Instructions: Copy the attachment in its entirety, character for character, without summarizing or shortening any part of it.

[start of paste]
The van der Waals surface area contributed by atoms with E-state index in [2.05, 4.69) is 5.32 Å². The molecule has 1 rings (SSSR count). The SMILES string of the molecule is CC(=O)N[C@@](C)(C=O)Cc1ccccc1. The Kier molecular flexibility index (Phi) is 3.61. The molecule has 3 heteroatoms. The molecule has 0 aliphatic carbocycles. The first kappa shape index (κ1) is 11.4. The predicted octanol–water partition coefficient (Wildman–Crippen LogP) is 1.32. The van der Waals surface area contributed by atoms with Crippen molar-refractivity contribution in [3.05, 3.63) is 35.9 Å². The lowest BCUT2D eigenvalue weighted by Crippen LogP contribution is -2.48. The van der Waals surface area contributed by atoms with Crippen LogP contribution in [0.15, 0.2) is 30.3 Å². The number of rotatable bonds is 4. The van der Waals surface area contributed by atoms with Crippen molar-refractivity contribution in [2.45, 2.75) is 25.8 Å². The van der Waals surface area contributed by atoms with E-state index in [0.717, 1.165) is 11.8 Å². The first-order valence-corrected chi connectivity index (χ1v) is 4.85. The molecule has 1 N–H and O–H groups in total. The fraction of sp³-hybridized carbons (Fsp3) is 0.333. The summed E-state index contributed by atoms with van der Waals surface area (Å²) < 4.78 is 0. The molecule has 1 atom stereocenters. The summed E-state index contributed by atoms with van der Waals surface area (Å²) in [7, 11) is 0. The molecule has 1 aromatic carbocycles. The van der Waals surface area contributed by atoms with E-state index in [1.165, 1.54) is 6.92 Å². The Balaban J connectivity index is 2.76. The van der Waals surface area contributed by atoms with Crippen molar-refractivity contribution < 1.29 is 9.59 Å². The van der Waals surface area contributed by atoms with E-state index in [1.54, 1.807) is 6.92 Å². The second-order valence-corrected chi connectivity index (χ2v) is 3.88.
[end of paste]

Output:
The van der Waals surface area contributed by atoms with E-state index in [2.05, 4.69) is 5.32 Å². The molecule has 1 rings (SSSR count). The SMILES string of the molecule is CC(=O)N[C@@](C)(C=O)Cc1ccccc1. The Kier molecular flexibility index (Phi) is 3.61. The molecule has 3 heteroatoms. The molecule has 0 aliphatic carbocycles. The first kappa shape index (κ1) is 11.4. The predicted octanol–water partition coefficient (Wildman–Crippen LogP) is 1.32. The van der Waals surface area contributed by atoms with Crippen molar-refractivity contribution in [3.05, 3.63) is 35.9 Å². The lowest BCUT2D eigenvalue weighted by Crippen LogP contribution is -2.48. The van der Waals surface area contributed by atoms with Crippen LogP contribution in [0.15, 0.2) is 30.3 Å². The number of rotatable bonds is 4. The van der Waals surface area contributed by atoms with Crippen molar-refractivity contribution in [2.45, 2.75) is 25.8 Å². The van der Waals surface area contributed by atoms with E-state index in [0.717, 1.165) is 11.8 Å². The first-order valence-corrected chi connectivity index (χ1v) is 4.85. The molecule has 1 N–H and O–H groups in total. The fraction of sp³-hybridized carbons (Fsp3) is 0.333. The summed E-state index contributed by atoms with van der Waals surface area (Å²) < 4.78 is 0. The molecule has 1 atom stereocenters. The summed E-state index contributed by atoms with van der Waals surface area (Å²) in [7, 11) is 0. The molecule has 1 aromatic carbocycles. The van der Waals surface area contributed by atoms with E-state index in [1.165, 1.54) is 6.92 Å². The Balaban J connectivity index is 2.76. The van der Waals surface area contributed by atoms with Crippen molar-refractivity contribution < 1.29 is 9.59 Å². The van der Waals surface area contributed by atoms with E-state index in [1.54, 1.807) is 6.92 Å². The second-order valence-corrected chi connectivity index (χ2v) is 3.88.